The vertebrates that live on land are further identified as Tetrapods, due to the presence of 4 limbs (thoracic and pelvic). Therefore in the vertebral column of a tetrapod we can recognize different regions: cervical, thoracic, lumbar, sacral and caudal. The vertebral column of the Gnathostomy Fishes in the trunk region is characterized by ribbed vertebrae, which are missing in those of the caudal region. The cervical region of the Amphibians specializes and presents only one cervical vertebra, called the atlas, thus determining the rotation of the skull on the vertebral column. Follows a thoracic region in which the vertebrae are articulated with short ribs only in the Urodeles, Amphibians with tail, mentren he Anuris, Amphibians without tail, the ribs are rudimentary and fused with the thoracic vertebrae. The sacral region has only one vertebra on which the pelvic girdle is inserted, which serves as an insertion for the pelvic limb. The caudal region in the Urodelis is formed by several vertebrae, which in the Urodelas merge to form a single bone, called the urostyle.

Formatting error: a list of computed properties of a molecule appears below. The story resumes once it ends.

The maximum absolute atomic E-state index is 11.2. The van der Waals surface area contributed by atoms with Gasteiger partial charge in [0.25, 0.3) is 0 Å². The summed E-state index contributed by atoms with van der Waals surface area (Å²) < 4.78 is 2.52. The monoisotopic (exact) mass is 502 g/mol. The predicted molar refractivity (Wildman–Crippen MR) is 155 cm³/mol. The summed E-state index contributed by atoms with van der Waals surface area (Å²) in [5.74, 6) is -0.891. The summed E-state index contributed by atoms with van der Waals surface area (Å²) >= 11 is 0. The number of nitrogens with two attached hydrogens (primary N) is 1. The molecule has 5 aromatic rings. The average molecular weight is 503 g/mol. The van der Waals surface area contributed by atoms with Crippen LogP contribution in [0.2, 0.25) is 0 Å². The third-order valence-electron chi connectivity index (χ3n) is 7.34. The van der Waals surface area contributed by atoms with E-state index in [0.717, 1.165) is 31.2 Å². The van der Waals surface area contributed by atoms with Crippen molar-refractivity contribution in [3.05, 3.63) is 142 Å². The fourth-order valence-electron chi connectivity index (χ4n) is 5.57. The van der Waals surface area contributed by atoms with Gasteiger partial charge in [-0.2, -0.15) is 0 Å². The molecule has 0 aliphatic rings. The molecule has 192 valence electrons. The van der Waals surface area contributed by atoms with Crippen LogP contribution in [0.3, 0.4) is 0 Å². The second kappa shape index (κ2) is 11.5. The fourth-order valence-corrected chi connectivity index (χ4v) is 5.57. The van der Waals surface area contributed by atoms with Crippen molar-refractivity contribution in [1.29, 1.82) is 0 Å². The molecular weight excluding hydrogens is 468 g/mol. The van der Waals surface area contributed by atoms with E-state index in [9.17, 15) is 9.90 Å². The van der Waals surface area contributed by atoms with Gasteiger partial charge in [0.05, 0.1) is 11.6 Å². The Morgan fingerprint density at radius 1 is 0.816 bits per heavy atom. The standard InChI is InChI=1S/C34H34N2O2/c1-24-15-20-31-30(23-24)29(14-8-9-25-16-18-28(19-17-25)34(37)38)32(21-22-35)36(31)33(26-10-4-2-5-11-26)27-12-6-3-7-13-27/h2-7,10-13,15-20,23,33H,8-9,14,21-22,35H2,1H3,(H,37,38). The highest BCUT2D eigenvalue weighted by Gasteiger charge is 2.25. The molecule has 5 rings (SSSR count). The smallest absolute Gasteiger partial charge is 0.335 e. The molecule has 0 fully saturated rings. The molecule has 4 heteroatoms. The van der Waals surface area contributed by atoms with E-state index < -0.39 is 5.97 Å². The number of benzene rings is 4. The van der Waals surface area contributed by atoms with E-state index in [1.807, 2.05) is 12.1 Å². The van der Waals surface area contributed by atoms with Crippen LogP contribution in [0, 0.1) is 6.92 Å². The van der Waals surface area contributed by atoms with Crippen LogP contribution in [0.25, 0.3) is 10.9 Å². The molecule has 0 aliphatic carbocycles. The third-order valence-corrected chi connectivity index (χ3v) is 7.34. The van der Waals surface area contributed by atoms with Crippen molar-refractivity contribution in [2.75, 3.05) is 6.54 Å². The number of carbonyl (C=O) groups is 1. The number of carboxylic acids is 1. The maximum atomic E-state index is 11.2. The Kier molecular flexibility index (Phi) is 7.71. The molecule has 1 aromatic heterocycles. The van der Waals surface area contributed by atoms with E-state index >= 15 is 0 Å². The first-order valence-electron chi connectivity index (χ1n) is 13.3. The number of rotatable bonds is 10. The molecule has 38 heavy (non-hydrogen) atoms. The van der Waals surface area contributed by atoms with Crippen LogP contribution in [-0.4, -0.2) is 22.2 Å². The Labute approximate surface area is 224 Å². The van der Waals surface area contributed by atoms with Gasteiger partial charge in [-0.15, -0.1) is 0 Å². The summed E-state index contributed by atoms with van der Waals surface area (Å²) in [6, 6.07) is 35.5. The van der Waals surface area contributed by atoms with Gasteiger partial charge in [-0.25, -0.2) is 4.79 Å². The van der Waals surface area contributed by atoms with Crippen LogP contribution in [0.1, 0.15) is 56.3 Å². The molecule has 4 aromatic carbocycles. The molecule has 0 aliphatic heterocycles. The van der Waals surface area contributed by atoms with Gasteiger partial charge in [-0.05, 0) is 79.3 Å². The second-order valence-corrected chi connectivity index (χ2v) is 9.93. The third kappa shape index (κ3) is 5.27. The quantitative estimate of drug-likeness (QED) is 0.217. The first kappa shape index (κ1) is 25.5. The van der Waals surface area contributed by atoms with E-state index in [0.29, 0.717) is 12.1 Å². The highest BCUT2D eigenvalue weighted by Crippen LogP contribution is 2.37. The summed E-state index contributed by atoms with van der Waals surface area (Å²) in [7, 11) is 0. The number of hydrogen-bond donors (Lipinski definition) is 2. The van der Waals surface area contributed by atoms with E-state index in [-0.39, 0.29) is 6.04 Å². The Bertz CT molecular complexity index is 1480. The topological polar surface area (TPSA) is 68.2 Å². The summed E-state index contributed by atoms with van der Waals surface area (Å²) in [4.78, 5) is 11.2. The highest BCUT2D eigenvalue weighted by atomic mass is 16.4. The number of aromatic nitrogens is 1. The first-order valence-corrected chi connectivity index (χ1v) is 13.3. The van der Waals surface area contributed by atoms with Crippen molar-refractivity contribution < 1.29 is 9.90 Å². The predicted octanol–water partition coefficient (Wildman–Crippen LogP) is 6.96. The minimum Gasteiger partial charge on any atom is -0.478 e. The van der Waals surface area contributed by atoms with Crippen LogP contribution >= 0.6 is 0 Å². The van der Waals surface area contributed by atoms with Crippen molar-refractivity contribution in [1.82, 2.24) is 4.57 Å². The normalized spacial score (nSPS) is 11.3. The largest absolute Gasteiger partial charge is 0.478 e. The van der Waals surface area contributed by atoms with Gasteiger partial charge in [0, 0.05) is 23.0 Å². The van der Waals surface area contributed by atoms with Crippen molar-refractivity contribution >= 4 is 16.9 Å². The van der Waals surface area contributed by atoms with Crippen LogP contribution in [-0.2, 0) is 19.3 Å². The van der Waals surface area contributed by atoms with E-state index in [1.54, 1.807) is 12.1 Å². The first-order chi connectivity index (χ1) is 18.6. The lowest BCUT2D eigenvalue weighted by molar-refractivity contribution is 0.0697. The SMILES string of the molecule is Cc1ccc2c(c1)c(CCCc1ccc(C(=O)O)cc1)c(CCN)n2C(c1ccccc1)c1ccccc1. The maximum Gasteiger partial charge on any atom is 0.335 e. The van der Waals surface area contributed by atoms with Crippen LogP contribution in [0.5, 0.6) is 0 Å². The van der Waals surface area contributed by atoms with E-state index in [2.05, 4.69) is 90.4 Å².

In the Reptiles the neck region is even more specialized and therefore the number of vertebrae increases. In addition to the atlas another cervical vertebra appears, an epistrophe, which will articulate with the atlas which has a ring shape on which the anterior process of the axis, called the tooth of the axis, is inserted. This type of organization and specialization of the first two cervical vertebrae also determines a rotation of the skull on the vertebral column. This specialization of the first two cervical vertebrae is also present in mammals and birds. In addition to the two cervical vertebrae thus organized, they follow other cervical vertebrae, whose number is species-specific. The thoracic and lumbar region does not present major differences and in some species of Reptiles they present joints with the ribs.